The writing is good, if distinctly British in tone, and Crace has his virtuoso moments, particularly when indulging in a biological precision to describe the death and decomposition of two dead bodies left a week in the sun. The sadness he imbues into the familial loves and life of Joseph, Celice and Syl is touching, but commonly evoked, and not particularly revelatory. Again, another quick, un-taxing read, perhaps good for a holiday on the Cape, but not something that you should feel desperate that you missed, as I thought I did.
Thomas Ricks’ Fiasco is the first non-fiction book that I have read in a few months, and it is brilliant. Given that I’m not privy to either the political or military decision making in this country, I can’t swear by this, but Fiasco reads like a comprehensive analysis of America’s engagement in Iraq, from 2003 to late 2005, documenting the good, the bad, and the ugly (and sadly most of it is bad or ugly).
Ricks, a senior Pentagon correspondent for The Washington Post, and prior to that, the Wall Street Journal, surveys the war from its inception, placing it in the historical context of both the 1991 Gulf War and the 2001 terrorist attacks, through its success and failure, with an incredible level of access to active military personnel, civilians in relevant government agencies, retired military and government officials and academics with insight into our current situation in Iraq.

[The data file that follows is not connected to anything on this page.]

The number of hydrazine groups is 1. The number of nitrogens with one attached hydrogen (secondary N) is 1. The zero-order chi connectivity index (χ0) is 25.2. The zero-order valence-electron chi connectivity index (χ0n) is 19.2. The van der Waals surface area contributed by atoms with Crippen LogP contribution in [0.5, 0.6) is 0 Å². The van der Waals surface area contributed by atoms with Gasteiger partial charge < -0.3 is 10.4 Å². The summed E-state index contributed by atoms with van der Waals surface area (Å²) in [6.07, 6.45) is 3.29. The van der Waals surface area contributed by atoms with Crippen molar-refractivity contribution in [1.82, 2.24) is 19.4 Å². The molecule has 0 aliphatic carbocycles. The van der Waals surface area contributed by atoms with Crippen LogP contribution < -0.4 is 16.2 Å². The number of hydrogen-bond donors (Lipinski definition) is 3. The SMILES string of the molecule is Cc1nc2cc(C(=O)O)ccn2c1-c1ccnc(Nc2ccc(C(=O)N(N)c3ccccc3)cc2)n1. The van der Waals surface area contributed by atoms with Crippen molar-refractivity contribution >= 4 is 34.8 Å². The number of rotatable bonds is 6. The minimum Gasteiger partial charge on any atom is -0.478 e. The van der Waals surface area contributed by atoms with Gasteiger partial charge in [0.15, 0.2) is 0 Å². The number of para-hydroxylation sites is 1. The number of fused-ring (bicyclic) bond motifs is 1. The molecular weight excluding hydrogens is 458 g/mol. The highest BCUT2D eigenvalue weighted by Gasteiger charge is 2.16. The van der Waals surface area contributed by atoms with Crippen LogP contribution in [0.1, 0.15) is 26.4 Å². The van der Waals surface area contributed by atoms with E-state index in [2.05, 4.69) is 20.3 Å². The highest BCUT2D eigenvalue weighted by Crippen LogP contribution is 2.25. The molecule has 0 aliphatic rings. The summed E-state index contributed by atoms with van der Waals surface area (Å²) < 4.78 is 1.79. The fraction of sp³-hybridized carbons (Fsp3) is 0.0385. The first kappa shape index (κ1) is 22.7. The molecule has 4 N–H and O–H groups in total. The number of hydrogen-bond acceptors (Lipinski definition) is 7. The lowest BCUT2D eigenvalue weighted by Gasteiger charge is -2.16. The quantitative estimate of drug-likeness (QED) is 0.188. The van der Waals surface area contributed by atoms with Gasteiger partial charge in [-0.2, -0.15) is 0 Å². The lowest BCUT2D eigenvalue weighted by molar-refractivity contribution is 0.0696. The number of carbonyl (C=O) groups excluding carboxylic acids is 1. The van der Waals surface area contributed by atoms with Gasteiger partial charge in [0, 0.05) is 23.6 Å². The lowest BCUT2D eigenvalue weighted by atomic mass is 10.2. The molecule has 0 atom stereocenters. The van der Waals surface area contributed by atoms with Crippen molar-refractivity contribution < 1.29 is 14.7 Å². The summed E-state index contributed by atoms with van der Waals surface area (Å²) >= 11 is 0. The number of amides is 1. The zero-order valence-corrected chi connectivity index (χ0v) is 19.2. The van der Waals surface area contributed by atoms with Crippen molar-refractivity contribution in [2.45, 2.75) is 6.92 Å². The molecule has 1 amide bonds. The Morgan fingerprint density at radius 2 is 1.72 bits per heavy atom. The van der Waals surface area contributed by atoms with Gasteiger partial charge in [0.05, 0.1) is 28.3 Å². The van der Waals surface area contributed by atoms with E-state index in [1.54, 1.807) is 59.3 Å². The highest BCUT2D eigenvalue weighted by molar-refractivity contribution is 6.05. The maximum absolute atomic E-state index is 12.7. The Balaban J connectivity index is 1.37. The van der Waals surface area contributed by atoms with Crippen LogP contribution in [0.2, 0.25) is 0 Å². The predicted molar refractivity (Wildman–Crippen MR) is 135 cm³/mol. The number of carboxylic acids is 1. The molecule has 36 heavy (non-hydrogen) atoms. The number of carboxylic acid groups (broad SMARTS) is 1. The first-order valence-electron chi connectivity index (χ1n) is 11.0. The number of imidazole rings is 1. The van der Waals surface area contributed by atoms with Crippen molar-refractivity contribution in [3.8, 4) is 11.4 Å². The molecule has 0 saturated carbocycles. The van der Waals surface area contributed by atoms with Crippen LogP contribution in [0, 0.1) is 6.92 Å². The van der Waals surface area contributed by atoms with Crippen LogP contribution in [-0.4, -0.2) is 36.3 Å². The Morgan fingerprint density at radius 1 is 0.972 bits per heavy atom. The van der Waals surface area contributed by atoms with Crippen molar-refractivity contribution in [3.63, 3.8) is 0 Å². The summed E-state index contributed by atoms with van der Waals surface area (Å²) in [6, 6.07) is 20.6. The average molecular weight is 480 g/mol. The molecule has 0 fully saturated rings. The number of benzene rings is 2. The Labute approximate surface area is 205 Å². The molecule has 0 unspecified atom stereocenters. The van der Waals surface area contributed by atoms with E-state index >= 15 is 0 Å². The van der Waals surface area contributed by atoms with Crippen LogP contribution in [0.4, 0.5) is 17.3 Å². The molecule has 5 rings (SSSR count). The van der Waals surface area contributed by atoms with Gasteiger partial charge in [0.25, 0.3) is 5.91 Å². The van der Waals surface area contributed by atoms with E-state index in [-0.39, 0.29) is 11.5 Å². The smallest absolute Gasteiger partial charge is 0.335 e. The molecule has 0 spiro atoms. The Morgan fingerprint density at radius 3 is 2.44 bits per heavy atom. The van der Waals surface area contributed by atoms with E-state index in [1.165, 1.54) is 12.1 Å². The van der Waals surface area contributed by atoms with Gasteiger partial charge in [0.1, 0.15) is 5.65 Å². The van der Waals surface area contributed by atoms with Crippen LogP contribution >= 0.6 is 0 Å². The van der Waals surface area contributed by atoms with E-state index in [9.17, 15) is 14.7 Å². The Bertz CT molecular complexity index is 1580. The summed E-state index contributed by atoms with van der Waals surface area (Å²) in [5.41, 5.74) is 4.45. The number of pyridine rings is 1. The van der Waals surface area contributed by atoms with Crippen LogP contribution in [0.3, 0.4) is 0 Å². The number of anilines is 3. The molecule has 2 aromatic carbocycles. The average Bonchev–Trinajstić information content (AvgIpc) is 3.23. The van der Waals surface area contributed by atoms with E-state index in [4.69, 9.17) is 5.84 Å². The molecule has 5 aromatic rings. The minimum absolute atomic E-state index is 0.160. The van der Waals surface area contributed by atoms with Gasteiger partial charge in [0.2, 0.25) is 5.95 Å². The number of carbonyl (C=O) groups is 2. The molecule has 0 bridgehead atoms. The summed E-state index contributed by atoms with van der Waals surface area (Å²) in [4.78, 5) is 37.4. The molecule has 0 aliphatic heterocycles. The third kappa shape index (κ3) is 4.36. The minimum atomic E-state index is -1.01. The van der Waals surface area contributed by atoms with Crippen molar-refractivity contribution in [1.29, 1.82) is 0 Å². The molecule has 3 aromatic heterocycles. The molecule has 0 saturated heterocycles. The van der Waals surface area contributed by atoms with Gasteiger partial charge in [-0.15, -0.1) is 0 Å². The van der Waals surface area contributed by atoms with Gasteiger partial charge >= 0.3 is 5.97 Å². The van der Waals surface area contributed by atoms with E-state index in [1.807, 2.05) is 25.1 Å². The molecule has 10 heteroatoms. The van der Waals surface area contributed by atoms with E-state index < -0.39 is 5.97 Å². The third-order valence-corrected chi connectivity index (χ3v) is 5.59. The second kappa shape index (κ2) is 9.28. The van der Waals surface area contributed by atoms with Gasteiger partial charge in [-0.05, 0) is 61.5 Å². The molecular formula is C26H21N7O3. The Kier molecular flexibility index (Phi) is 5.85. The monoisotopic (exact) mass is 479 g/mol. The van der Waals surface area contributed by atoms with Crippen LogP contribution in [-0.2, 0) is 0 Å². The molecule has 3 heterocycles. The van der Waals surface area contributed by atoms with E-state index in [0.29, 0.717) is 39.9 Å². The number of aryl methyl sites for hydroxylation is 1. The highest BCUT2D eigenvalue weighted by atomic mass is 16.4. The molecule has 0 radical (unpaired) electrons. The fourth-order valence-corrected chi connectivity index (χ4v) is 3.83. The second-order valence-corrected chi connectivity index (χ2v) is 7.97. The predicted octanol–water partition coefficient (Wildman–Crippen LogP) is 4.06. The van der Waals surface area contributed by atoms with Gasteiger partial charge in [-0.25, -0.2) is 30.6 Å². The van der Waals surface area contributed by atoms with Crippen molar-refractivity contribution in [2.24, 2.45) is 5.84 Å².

Ricks tells a history of an engagement driven by the civilian leadership of the current administration, often over the objections of the military leadership, founded on assumptions and principles that have either proven to be wrong or are simply sophistic and inarguable (for example, the habit of Wolfowitz, in his rhetoric, to cast any early opponent of the war in the role of a modern day Chamberlain). More troubling is the complete failure of the highest levels of civilian and military leadership to adequately plan for, resource, and respond to the reality of an Iraqi invasion and occupation, from the outset. While Ricks paints a mixed-bag of the efforts of the on-the-ground forces, with some commanders and units praised where others are damned, at no point does the senior leadership seem adequately prepared to deal with, or even aware, of the severity of the conflict to which they have bound this country.